Hours after taking ecstasy, a teenage girl lies unconscious in a hospital bed in Essex, England. Her mouth gapes open and a tangle of life support tubes snake around her neck. "There's a drug dealer out there selling poison," a policeman tells the press. "We suggest someone stops him before someone else ends up in hospital or dead."
In November, it will be 20 years since the death of English teenager Leah Betts. After dropping a pill at her 18th birthday party, she collapsed and started convulsing. She spent five days in a coma before her life support machine was turned off. Since then, this image of her—with tangled tubes and gaping mouth—has become ingrained in the minds of most British people. In the months after her death, she became a literal poster child for anti-drugs education. Her picture appeared in newspapers, school classrooms, and on billboards captioned: "Sorted—just one ecstasy tablet took Leah Betts." It's still one of the most high-profile female ecstasy deaths of all time.
Read More: Moms Who Do Molly
While in the 90s the public were shocked to discover that a pretty, suburban girl had died after taking ecstasy, now it's rare to find a pop starlet who hasn't sung about popping molly. This year alone, there's been a string of female ecstasy-related deaths: A 19-year-old died while celebrating her birthday at Ecostage festival in Washington, an 18-year-old from Colorado Springs was killed after taking molly cut with opiates, and a Scottish teenager died while partying in Ibiza. The 2015 Global Drugs Survey found that women were nearly two times more likely than men to get admitted to hospital after taking MDMA last year. The online survey was filled out by 23,000 ecstasy users from 25 different countries, and showed that 1.3 per cent of women sought medical treatment after taking the drug versus 0.7 per cent of men. Women also reported more mood problems, paranoia, and hallucinations.
Despite these potentially increased dangers for women, there's been very little research into the impact of gender on ecstasy. In fact, twenty years after Betts' death, we're only just starting to learn how ecstasy affects women. Gender-focussed studies are small in sample size and, while not all scientists report differences in the way that men and women react to the drug, there is strong enough evidence to suggest that there might be a chemical difference in the way men and women react to it.
Ecstasy—also known as MDMA in its powdered form—alters your mood by stimulating the release of three feel-good neurotransmitters: Serotonin, dopamine and norepinephrine. Your body usually rewards you with a dopamine hit to reinforce positive behaviours like exercise and eating. Meanwhile, serotonin is responsible for maintaining mood balance. The drug makes you feel good because your brain is hit with a rush of these neurotransmitters all at once. Eventually stocks deplete, and that's when you find yourself crying on a comedown to Kelly Clarkson's back catalogue a day later.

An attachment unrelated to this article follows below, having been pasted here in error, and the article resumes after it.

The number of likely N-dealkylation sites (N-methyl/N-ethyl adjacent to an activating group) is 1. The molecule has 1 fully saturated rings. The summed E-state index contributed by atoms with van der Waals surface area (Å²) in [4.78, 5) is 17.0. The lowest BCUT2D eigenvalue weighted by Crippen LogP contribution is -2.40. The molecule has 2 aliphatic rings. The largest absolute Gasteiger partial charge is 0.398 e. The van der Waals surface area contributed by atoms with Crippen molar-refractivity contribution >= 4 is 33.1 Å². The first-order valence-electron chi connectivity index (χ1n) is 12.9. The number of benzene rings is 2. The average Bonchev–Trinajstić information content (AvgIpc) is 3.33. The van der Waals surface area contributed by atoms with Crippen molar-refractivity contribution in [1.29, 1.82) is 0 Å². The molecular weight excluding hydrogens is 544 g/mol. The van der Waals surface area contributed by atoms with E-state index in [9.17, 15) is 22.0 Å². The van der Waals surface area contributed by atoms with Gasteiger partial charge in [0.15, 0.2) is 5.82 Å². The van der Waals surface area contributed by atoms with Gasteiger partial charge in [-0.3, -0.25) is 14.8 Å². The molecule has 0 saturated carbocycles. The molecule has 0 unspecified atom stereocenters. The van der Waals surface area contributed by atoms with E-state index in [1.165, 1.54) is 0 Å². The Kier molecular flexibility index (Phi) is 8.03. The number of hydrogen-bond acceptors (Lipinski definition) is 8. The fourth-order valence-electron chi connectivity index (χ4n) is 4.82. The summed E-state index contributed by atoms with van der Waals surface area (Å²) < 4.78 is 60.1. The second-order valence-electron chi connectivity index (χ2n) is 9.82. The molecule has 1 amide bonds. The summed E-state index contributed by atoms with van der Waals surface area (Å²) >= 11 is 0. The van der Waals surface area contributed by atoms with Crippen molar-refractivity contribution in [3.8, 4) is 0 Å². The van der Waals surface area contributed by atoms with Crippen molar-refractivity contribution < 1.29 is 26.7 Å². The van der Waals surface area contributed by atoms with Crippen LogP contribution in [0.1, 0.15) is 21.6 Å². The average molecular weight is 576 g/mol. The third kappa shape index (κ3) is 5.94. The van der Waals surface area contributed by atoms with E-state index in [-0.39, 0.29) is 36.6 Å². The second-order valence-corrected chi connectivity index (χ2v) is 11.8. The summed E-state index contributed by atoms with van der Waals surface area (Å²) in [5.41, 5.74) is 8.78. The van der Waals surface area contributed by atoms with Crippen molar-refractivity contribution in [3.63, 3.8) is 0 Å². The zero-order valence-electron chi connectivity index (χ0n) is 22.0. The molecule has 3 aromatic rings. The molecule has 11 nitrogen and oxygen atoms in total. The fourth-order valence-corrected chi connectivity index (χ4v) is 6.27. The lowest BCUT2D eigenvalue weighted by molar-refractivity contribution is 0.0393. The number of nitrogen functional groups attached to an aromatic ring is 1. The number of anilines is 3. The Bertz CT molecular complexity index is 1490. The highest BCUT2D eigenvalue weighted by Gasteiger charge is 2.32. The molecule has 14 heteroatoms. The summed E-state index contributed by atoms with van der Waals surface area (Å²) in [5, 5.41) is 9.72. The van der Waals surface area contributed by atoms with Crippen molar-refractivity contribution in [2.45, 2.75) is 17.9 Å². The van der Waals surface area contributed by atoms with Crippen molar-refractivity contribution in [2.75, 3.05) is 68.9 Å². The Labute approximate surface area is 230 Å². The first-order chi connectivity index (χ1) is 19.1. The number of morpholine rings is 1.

A study from 2013 conducted on men and women who had used ecstasy at least 25 times showed that the drop in serotonin levels affected the women's mood more than men's. Researchers reported: "Women polydrug [who use two or more drugs at the same time]ecstasy users appear to be more susceptible than men to the effects of lowered serotonin levels.If use of ecstasy alone or in conjunction with other drugs causes progressive damage of serotonin neurons, women polydrug ecstasy users may become susceptible to clinical depression."
These results are echoed by other studies where scientists ask drug users to explain their experiences. In 2012, an Australian group of scientists placed fliers in Sydney and Melbourne, put out an advert in Beat magazine, and advertised on websites looking to speak to regular ecstasy users. Of the 268 people they spoke to, they found that in general women reported worse sleep quality and lower scores on the mental health scale than men after taking ecstasy. In 2002, scientist Suzanne Verheyden found that women experience higher levels of depression mid-week after taking MDMA and in 2000, Matthias Leichti revealed that women are more likely to experience anxiety and hallucinate while on the drug.
"Women appear to experience the psychoactive effects of MDMA more strongly than men, and they have more negative effects such as feeling anxious, depressed, dizzy, or sedated while under the influence," said Gillinder Bedi, an assistant professor of clinical psychology at Columbia University. "They also appear to have greater increases in heart rate and temperature after MDMA than men. On the other hand, blood pressure increases after MDMA may be higher in men than in women."
In 2013, another group of scientists gave 32 volunteers a dose of MDMA (relative to their body weight) and found that it had different effects on women and men as the drug took effect. During empathy tests, only the women found it harder to recognize sad faces after taking the drug, and female subjects also struggled to recognize fearful faces. Men experienced a much greater increase in empathic concern than women, but their increased empathy only brought them up to the same level exhibited by women who were given placebos and weren't high. Go figure.
What could be causing these differences? There are a whole load of variables which change how you react to drugs. Factors like your body weight, whether you're taking more than one kind of drug, whether you're drinking, and whether you're in a hot environment all play a part. Scientists also hypothesize that women might just be better than men at recognising emotional and physical changes in themselves. But signs indicate that the fluctuating hormones of the female reproductive system could also be added to this list. Your period may affect your high, your comedown, and your likelihood of being hospitalized after taking MDMA.